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Catalog Number 2002.3.37
Object Name Report
Accession number 2002.3
Description A report of work aboard the U.S.S. Orizaba during July, 1918

This was the most profitable trip he has made mostly because it is his mission to make each voyage better than the last. The freedom given to him by the captain and crew gives him many opportunities to promote YMCA activities. His room is clearly marked with a red triangle flag over it, and is right next to the place where men go in and out for meals. For this reason, he is sure his room is one of the most frequented rooms. He has four assistants; Two working with him in the room and two working the movie projector. He comments that all the picture reels are wound and ready to go for the return trip. Except for the two nights that the ship was in a war zone, movies were shown at to different times. The movies gave him a perfect opportunity to go among the men. He organized string band at various places along the ship every day. The compartments on the ship were well supplied with reading materials for the men. Because of his efficient assistance, it gave him plenty of opportunities to mingle with the soldiers and answer any questions that they had. They now have a Chaplin onboard. The man is nice but inexperienced. His main duties appear to be to hear confession from the Catholics. He gives Sunday morning church services, and in the afternoons they (the Chaplin and Switzer) both give speeches. He also worked on getting subscriptions of "Association Men" for sixty-five soldiers so that their family back home would know what they are up to. He is planning to make the next issue a really large one. He mentions that while he was still in port he had the opportunity to go to the rest camp. While in New York he showed movies for the troops, but he tried to stay on ship and help the crew as much as he could. The captain of the ship requested a piano for the return trip to the states, and Switzer was able to get one for the ship. He also organized other receptions and entertainment for the return trip. At the end of the trip the Captain gave a speech on how important every man in the YMCA was for the ship. This is something apparently that the Captain had never done before. During the return trip the Chaplin held catholic services, while Switzer did the protestant services.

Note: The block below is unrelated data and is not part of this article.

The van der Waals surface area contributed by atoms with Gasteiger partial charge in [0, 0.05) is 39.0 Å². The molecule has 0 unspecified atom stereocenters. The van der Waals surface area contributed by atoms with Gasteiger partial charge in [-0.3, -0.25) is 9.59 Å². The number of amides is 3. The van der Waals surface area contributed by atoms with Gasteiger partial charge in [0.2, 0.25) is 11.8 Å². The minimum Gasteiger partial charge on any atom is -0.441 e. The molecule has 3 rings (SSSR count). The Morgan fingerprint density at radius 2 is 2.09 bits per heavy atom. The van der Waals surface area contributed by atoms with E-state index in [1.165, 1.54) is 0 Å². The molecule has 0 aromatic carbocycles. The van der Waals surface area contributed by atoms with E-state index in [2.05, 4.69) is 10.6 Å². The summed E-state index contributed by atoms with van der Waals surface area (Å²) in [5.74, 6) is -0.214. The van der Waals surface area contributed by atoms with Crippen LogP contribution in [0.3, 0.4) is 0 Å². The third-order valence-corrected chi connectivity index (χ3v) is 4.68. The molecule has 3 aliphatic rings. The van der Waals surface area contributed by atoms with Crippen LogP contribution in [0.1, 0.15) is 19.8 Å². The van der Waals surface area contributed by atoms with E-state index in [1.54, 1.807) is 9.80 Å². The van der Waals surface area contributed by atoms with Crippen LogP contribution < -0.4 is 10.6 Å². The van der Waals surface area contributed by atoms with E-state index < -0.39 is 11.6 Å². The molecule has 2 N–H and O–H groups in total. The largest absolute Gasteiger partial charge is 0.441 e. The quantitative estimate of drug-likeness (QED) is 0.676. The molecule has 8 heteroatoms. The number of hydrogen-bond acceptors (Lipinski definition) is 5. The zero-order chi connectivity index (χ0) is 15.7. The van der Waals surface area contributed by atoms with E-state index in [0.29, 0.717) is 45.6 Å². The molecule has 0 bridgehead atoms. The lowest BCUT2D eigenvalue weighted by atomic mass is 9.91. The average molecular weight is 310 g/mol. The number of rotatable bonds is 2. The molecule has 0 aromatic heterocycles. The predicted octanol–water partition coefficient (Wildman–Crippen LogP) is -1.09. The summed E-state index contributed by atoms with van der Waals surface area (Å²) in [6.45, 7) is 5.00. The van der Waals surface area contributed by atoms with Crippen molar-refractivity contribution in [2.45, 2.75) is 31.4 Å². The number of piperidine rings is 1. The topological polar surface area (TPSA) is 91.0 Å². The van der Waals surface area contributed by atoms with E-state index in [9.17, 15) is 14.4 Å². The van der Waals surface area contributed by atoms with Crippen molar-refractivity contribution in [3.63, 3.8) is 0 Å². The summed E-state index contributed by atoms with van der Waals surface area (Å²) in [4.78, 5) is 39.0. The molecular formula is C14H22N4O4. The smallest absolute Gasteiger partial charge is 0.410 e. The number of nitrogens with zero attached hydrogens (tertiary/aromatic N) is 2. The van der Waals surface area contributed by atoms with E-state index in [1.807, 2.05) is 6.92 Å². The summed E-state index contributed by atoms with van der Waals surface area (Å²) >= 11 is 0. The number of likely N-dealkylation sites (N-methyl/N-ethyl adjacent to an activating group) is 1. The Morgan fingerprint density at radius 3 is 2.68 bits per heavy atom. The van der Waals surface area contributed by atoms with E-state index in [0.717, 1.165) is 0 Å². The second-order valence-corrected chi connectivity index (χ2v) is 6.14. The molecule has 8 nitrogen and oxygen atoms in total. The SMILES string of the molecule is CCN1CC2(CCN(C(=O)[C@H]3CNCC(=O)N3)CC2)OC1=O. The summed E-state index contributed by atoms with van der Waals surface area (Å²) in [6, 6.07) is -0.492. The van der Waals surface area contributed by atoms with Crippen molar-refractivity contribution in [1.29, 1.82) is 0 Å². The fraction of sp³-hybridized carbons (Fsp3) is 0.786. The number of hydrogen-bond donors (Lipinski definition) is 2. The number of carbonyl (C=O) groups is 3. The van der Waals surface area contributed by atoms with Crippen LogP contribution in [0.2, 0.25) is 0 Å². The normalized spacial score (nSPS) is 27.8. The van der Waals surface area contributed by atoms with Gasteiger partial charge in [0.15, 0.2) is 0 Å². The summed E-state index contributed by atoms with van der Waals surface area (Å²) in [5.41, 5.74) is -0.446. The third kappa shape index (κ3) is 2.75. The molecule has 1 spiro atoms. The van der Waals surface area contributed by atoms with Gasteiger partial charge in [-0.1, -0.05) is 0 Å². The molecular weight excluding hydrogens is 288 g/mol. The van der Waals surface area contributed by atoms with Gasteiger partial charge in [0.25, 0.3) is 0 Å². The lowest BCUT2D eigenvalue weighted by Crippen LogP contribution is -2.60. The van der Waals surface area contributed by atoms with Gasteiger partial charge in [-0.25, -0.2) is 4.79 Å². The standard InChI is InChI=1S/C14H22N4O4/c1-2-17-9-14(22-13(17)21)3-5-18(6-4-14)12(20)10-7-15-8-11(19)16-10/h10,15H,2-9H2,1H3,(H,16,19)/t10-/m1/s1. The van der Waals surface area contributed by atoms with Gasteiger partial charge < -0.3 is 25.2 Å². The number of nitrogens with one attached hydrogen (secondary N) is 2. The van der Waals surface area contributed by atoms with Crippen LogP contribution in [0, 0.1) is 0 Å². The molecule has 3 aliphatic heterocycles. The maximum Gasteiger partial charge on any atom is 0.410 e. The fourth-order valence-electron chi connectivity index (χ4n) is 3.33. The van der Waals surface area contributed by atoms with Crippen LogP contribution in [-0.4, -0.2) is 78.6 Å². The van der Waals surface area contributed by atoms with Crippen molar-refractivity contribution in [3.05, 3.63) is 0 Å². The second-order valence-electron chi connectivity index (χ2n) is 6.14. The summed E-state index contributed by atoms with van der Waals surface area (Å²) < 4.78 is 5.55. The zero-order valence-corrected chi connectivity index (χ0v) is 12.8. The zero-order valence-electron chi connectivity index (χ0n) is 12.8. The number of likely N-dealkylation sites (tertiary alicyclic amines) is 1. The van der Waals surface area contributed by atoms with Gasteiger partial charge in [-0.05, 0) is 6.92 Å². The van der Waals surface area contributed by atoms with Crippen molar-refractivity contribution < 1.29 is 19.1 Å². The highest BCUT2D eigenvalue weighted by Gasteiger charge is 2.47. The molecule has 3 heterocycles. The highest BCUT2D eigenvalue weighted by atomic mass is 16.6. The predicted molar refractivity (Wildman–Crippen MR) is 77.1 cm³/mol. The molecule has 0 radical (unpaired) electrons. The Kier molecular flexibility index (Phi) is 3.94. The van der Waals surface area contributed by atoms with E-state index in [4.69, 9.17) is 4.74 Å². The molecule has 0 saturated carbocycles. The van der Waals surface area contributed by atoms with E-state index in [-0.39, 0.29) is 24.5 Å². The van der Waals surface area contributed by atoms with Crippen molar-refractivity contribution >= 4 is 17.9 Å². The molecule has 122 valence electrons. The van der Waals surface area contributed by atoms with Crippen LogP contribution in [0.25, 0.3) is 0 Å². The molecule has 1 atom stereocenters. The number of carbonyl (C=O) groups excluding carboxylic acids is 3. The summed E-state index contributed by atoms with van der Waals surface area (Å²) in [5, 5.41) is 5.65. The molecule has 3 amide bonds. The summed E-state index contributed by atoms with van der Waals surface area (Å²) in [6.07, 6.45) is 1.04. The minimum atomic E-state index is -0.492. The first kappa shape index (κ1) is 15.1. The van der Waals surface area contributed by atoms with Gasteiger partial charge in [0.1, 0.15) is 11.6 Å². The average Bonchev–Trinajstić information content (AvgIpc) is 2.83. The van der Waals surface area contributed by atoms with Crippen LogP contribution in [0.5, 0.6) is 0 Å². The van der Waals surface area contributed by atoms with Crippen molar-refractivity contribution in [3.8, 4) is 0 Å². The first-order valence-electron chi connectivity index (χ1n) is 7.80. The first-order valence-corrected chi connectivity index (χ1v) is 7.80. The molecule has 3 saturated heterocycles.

Date July, 1918
Year Range from 1918
Year Range to 1918
Subjects Ocean travel
Troopships
Young Men's Christian associations
Flags
Mess halls
Assistance
Movie
War blackouts
Music ensembles
Reading rooms
Chaplains
Confessions
Religious services
Magazines
Rest camp
Pianos
Entertainment
Speeches
Search Terms YMCA